Iowa State Cyclones

Iowa State basketball: Steve Prohm knows changes need to be made for next season

Iowa State players react to an Oklahoma State basket during the second half of an NCAA college basketball game in the fi
Iowa State players react to an Oklahoma State basket during the second half of an NCAA college basketball game in the first round of the Big 12 men's basketball tournament in Kansas City, Kan., Wednesday, March 11, 2020. Oklahoma State defeated Iowa State 72-71. (Orlin Wagner/Associated Press)

AMES — Steve Prohm’s time as Iowa State men’s basketball coach has looked a lot like a sinusoidal wave.

In the first two seasons with Prohm at the helm, Iowa State made the NCAA Tournament — including a Sweet 16 in the 2015-16 season. The third year was when things started to get bumpy for him.

The Cyclones went just 13-18 overall and 4-14 in the Big 12. Iowa State was a young team and had just graduated two classes that currently have six players in the NBA, so a drop-off was expected.

Last season, Iowa State bounced back, going 23-12 and making the NCAA Tournament once again.

But this season, after four key players graduated or left early, Iowa State had another down season.

Iowa State’s season ended Wednesday in the first round of a Big 12 tournament that was eventually canceled with a 72-71 loss to Oklahoma State. The Cyclones finished just 12-20 overall and 5-13 in the conference.

Prohm knows things have to change.

“Like I told the guys in the locker room, ‘I’ve got to change in some ways and you’ve got to change,’” Prohm said. “It starts in the spring when we get back on campus and start our spring and summer workouts. Our mental and physical toughness has to get better and there are a lot of little detailed stuff we gotta clean up so we can get back to the tournament and be back where we need to be.”

Prohm believes it starts with him.

“I think I just have to change,” Prohm said. “I have to be a little bit more aggressive in a lot of different areas. That can go in a lot of different directions but I think I have to be aggressive and I have to continue to be myself, but the areas that I need to improve in and get better in, I’ve got to challenge myself to do that.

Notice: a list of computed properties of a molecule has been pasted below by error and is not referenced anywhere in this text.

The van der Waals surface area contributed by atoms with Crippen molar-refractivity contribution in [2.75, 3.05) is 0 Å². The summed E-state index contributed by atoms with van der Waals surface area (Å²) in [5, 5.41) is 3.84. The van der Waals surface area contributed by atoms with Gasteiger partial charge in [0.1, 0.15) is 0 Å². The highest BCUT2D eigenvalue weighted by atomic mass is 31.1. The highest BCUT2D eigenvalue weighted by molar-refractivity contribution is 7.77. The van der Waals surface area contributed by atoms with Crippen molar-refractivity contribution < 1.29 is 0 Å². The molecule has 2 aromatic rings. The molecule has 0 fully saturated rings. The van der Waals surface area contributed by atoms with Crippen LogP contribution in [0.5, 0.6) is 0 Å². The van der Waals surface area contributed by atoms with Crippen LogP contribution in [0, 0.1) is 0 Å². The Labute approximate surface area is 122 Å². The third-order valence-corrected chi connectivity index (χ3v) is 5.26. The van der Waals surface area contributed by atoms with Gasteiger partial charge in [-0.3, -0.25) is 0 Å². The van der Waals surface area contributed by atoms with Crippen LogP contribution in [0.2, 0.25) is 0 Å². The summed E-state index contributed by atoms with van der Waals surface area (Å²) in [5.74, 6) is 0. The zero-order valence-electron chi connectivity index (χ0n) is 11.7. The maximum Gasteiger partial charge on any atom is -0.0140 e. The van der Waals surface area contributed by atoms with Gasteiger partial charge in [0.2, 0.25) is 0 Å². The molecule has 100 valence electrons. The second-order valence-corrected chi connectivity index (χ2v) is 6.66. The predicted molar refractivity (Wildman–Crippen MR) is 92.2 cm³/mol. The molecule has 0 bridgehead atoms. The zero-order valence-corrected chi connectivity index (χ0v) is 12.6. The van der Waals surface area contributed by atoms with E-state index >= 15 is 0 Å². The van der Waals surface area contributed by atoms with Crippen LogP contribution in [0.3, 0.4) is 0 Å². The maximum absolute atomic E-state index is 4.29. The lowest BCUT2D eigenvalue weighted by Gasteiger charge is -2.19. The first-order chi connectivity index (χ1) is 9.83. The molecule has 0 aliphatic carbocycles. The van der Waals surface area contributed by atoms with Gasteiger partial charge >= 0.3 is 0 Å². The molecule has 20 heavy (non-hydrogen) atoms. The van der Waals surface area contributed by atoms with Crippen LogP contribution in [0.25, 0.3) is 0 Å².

“It will happen and we will get back to where we need to be.”

Senior Michael Jacobson said the season was “unacceptable.’

He won’t get a chance to help turn it around on the court but he hopes the returning players have learned a valuable lesson.

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“You’ve got to find some consistency and just make sure you’re competing every day, competing in the games,” Jacobson said. “Just understanding that the biggest thing is what it takes to win at a high level. This year we didn’t have a ton of guys that had that experience. They need to realize what that takes and everything that goes into it and not to take anything for granted.

“They need to realize what Iowa State is about and the success they have had and how important it is to this fan base and going out there with that in mind every game and every day at practice and competing.”

Two freshmen played nearly all 40 minutes of Wednesday’s game for Iowa State — Tre Jackson and Caleb Grill.

Grill had the best game of his career, scoring nine points and getting eight rebounds. Prohm likes Grill’s competitive edge that he brings.

“This game, going into next year, gives me confidence to come in every day with a different mindset and try to do what (Jacobson and Prentiss Nixon) did,” Grill said. “They came in and worked every day, so I’m going to follow in their footsteps and do what they did.”

Jackson started the season slowly — shooting just 25 percent from 3-point range in Iowa State’s first 13 games. In the Cyclones’ last 18 games, he shot 39 percent from beyond the arc.

“I feel like my shot was falling the second half of the season,” Jackson said. “That’s what boosted my confidence but just losing and stuff, that’s not what we want to do. I’m not really satisfied with anything.”

Iowa State will lose seniors Jacobson and Nixon and could lose Tyrese Haliburton to the NBA Draft.

Prohm said he’ll meet with Haliburton after spring break to discuss Haliburton’s future.

Whether or not he returns, Prohm is still focused on the team he has.

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“Everybody needs to change in certain areas for us to get back where we need to be,” Prohm said. “You know, it can change in a year, it can flip in a year. I’m excited to lead this program and get us back to where we need to be.”

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